The Center for Applied Cybersecurity Research issued a press release concerning U.S. District Court Judge Richard J. Leon’s recent ruling in Klayman et al. v. Obama et al, which held that the NSA’s telephony metadata surveillance program is unconstitutional.
Below is a portion of the press release. The full release can be found here
U.S. District Court Judge Richard J. Leon dealt a stinging rebuke to the Obama administration on Monday when he found the NSA’s surveillance of metadata about billions of Americans’ phone calls to be unconstitutional. And argument that the Constitution may not apply to surveillance for intelligence purposes now appears to be dead, according to an Indiana University privacy and cybersecurity expert.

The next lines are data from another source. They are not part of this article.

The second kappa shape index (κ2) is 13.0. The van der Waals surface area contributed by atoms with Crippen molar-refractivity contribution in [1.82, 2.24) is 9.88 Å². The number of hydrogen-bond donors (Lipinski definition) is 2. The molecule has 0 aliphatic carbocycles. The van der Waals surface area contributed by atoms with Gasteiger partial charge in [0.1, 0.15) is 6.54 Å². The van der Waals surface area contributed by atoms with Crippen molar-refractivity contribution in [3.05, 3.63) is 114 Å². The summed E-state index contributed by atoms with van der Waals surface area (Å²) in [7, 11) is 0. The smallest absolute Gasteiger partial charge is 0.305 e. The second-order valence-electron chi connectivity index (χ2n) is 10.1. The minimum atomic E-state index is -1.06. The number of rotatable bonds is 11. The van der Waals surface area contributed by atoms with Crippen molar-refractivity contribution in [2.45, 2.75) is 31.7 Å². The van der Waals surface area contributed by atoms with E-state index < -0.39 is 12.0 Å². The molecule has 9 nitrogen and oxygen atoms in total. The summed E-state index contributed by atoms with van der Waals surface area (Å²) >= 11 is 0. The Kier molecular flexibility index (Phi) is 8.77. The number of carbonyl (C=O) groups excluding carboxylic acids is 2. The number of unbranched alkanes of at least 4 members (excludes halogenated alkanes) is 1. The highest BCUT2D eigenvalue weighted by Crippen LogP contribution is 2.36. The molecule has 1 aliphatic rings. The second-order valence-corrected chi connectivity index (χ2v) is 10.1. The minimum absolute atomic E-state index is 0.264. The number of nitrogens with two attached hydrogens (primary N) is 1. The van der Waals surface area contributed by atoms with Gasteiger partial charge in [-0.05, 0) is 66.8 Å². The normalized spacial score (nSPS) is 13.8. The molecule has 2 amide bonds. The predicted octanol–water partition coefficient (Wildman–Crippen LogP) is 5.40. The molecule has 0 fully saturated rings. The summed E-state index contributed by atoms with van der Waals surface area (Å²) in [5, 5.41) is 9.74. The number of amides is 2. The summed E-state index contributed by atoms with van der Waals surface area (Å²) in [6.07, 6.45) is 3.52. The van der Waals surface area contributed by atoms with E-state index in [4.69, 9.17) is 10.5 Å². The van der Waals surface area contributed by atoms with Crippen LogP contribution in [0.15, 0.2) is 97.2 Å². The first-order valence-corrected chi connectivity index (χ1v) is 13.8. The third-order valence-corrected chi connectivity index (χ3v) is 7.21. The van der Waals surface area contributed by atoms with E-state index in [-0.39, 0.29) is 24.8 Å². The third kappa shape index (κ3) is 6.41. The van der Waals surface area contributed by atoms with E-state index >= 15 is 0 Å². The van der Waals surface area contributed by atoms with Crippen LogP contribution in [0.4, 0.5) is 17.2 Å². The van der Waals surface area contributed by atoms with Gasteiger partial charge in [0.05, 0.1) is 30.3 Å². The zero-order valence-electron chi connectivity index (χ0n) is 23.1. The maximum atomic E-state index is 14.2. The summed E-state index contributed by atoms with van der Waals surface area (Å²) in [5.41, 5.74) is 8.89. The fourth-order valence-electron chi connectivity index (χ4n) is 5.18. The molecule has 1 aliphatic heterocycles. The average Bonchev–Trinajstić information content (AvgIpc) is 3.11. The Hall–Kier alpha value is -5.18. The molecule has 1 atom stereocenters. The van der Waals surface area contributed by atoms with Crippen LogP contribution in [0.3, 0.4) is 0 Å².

Under the Bulk Telephony Metadata Program first disclosed by Edward Snowden, the Foreign Intelligence Surveillance Court authorized the National Security Agency to collect metadata — such as number called, time and duration of call, location of caller, etc. — about virtually all calls made by customers of Verizon, as well as of other major U.S. phone companies.
In his ruling Monday, Leon found that the surveillance program violates the Fourth Amendment to the Constitution, which prohibits unreasonable searches and seizures. Indiana University Maurer School of Law Distinguished Professor Fred H. Cate said the judge’s 68-page opinion is noteworthy for five reasons: